While the focus of body odour is typically on the armpits, it’s not the only area that can produce smell — the same odour-producing glands that are located in the armpits can be found in the groin area. It’s better to save your deodorant for use in the armpits only. “I would not recommend it, as it will impact the microbiome, and some deodorants can really shift the microbiome to a worsened odour,” Callewaert says.
Instead, perfumes or essential oils can be used, as they have less impact on the microbiome along with a long-lasting effect.
“I’d recommend using deodorant wipes like those offered by Dove instead of a traditional stick. It won’t contain antiperspirant, but it will help refresh and combat odour,” Yadav says.
There’s also another alternative: deodorising body sprays, creams and soaps that use pre- and probiotics to prevent BO. The pre- and probiotics directly interact with your skin’s microbiome, and a healthy microbiome – which these bacteria contribute to – will produce less odour. These are already being used in products like OffCourt and other body deodorants.
Not just any probiotics will work, though. “The lactobacilli and bacilli that are used now do not really occur naturally on the skin, and definitely not in high amounts,” Callewaert explains. “So they will only be transiently present when applied.” Probiotics also need to be alive to be effective, which isn’t often the case in deodorants or body washes.
How the foods you eat can contribute to BO
It’s not only what we put on our bodies that affects how we smell, but what we put in it, too. “Food can have a big impact on the skin microbiome and odour development,” Callewaert says. In fact, his research on the gut-skin axis found nearly all skin disease has a link with the gut.
What’s good at preventing body odour is obvious: “It will be no surprise that we also found that the daily consumption of vegetables leads to an improved body odor, a less musty, less sour and less bad body odour, as well as significantly more non- or good-odorous bacteria in the underarms,” Callewaert says.
“Drinking lots of water, eating hydrating foods like cucumber and watermelon, and even eating citrus can help eliminate those bad odours,” Yadav says.
The wrong foods have the opposite effect. “Some foods contain compounds that your body can’t break down, which means they get released from your body through sweat,” Yadav explains. She named alliums, like onions and garlic, along with alcohol as the most common offenders.
Callewaert’s research showed that frequently eating meat and fast food led to worsened underarm odour, “as well as a higher abundance of malodour-associated bacteria in the underarms.”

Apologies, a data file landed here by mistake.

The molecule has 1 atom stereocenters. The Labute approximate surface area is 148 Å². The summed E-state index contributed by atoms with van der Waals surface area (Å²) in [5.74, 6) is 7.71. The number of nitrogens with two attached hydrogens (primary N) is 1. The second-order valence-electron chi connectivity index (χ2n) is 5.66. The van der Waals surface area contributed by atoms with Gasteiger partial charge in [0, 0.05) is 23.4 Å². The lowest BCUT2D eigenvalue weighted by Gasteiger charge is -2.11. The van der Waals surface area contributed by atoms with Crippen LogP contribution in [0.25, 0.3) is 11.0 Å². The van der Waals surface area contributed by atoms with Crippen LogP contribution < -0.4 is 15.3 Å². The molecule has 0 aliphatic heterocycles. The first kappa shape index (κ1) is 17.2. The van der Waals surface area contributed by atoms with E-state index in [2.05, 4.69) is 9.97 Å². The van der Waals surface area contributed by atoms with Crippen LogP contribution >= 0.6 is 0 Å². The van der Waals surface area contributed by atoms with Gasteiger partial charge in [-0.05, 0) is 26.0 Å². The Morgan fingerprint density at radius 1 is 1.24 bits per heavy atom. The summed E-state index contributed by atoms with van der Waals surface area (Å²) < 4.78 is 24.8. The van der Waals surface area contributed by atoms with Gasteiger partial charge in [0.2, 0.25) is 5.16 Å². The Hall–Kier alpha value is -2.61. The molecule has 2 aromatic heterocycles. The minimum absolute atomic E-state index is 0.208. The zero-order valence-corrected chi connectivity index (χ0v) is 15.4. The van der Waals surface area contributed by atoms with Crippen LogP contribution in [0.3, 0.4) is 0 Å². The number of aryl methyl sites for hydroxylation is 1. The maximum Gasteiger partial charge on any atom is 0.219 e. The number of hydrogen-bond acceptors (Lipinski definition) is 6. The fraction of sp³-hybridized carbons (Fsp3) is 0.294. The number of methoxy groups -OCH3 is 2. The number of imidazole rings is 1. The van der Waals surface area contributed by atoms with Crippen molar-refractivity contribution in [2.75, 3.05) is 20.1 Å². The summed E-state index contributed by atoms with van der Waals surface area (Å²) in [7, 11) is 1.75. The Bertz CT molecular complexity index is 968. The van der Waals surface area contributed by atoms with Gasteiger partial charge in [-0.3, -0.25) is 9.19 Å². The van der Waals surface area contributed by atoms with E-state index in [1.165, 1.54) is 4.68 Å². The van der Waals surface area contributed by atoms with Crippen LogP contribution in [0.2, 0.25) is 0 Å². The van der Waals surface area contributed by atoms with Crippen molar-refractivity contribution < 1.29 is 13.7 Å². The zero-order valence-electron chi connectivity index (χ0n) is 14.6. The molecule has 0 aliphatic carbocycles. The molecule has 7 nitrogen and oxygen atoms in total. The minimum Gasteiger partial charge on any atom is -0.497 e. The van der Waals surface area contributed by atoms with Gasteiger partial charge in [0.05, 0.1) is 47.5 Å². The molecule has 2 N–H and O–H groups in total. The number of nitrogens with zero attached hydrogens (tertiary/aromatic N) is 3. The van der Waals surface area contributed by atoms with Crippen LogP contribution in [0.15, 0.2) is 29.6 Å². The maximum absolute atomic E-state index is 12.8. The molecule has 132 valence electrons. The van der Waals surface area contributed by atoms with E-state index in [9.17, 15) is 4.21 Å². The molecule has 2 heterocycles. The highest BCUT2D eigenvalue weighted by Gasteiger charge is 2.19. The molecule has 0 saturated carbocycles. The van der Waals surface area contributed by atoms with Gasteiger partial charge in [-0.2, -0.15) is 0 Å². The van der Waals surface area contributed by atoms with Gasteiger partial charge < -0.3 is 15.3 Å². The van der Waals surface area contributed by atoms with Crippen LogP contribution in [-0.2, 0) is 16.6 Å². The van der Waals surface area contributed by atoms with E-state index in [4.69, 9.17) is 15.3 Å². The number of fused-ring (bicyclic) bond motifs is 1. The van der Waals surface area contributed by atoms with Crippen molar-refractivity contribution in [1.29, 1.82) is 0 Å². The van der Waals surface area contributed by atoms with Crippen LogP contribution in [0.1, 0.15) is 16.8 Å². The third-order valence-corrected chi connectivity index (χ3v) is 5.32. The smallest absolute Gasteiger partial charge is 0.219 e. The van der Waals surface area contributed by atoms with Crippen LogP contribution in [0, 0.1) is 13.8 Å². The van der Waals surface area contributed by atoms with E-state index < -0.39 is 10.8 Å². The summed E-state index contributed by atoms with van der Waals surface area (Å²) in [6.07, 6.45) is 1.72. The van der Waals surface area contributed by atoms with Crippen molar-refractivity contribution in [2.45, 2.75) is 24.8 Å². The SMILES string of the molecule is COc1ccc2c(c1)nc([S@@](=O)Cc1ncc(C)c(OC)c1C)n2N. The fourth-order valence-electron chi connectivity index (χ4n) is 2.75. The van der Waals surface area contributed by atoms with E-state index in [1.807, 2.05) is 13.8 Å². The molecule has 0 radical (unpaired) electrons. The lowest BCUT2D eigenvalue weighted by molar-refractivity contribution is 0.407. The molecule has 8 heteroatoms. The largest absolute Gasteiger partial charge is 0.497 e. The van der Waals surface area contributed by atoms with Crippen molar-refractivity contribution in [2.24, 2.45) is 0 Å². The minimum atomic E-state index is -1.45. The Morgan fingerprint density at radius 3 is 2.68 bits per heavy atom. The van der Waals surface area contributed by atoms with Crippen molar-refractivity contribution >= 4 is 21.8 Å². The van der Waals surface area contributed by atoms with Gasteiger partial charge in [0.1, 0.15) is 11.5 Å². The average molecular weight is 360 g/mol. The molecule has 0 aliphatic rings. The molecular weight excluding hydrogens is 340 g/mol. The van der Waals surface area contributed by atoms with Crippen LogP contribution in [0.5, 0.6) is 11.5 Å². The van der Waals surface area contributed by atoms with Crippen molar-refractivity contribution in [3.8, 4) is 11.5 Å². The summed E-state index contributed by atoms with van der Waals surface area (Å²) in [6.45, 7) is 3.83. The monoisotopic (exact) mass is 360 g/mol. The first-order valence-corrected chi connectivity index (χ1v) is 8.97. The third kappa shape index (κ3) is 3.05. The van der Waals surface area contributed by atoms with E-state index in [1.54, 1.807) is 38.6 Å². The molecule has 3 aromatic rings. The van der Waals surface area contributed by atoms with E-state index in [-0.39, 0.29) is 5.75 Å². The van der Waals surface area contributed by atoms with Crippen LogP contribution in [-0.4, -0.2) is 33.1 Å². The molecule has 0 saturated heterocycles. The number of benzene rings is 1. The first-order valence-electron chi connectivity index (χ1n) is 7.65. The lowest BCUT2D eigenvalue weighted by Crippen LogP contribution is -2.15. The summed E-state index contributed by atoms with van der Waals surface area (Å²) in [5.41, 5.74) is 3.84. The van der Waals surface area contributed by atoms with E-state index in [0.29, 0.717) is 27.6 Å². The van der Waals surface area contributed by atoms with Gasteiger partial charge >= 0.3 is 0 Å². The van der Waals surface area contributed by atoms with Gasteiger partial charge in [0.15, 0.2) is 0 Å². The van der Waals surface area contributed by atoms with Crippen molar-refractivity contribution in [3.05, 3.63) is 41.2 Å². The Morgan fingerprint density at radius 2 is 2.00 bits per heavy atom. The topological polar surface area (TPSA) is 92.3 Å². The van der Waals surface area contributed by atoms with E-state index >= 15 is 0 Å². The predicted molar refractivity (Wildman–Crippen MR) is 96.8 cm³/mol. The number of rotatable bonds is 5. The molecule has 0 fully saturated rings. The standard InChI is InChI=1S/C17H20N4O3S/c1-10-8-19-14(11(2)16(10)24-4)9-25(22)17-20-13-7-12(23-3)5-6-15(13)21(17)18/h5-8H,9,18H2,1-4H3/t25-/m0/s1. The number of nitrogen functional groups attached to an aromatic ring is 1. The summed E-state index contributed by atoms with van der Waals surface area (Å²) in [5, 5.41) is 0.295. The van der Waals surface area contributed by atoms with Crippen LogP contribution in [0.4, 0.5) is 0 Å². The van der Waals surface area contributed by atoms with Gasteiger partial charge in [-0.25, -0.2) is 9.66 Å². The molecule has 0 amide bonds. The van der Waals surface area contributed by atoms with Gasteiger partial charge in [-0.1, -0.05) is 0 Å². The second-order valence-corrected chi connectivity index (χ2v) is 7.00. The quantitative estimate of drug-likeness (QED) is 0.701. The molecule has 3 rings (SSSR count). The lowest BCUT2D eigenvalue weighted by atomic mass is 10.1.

While TikTokkers claim chlorophyll helps prevent body odour, Callewaert says he hasn’t studied it. However, he has his doubts that any one ingredient would make a big difference. “In my opinion, it is really the bulk of what we eat that will have the biggest impact on the skin microbiome and odour development. Consuming one ingredient in low concentrations, like chlorophyll, will probably only have a marginal effect, if there is any at all,” he said. It should be noted that some older studies have looked at chlorophyll’s deodorising effects, and the results are dicey at best.
In-office treatments for your armpits
Some of the most effective ways to stop sweating (and therefore the odour that comes along with it) are treatments that need to be done by a professional. The first is Botox. The same treatment used to reduce and prevent wrinkles (among other uses) can be injected into the armpits to stop sweating for about four to six months. “Hyperhidrosis treatments like Botox, which temporarily paralyses the sweat gland activity, or MiraDry, which permanently destroys sweat glands, can go a long way towards reducing sweat and thus body odor,” Yadav says.
MiraDry is a newer treatment that, while more costly than Botox, can last much longer. It’s also needle-free. It works by destroying sweat glands via energy waves.
While easier said than done, keeping stress low can help, too. “Stress has an impact on odour development: Stress releases adrenaline, which has a direct impact on the apocrine sweat glands. These are the precursors for body odour. The skin microbiome will break down the apocrine sweat and lead to a burst of malodor,” Callewaert says.
Staying body odour free doesn’t necessarily have to be complicated, but if you find that you’re smellier than you like, following just a few of these tips can make a big difference.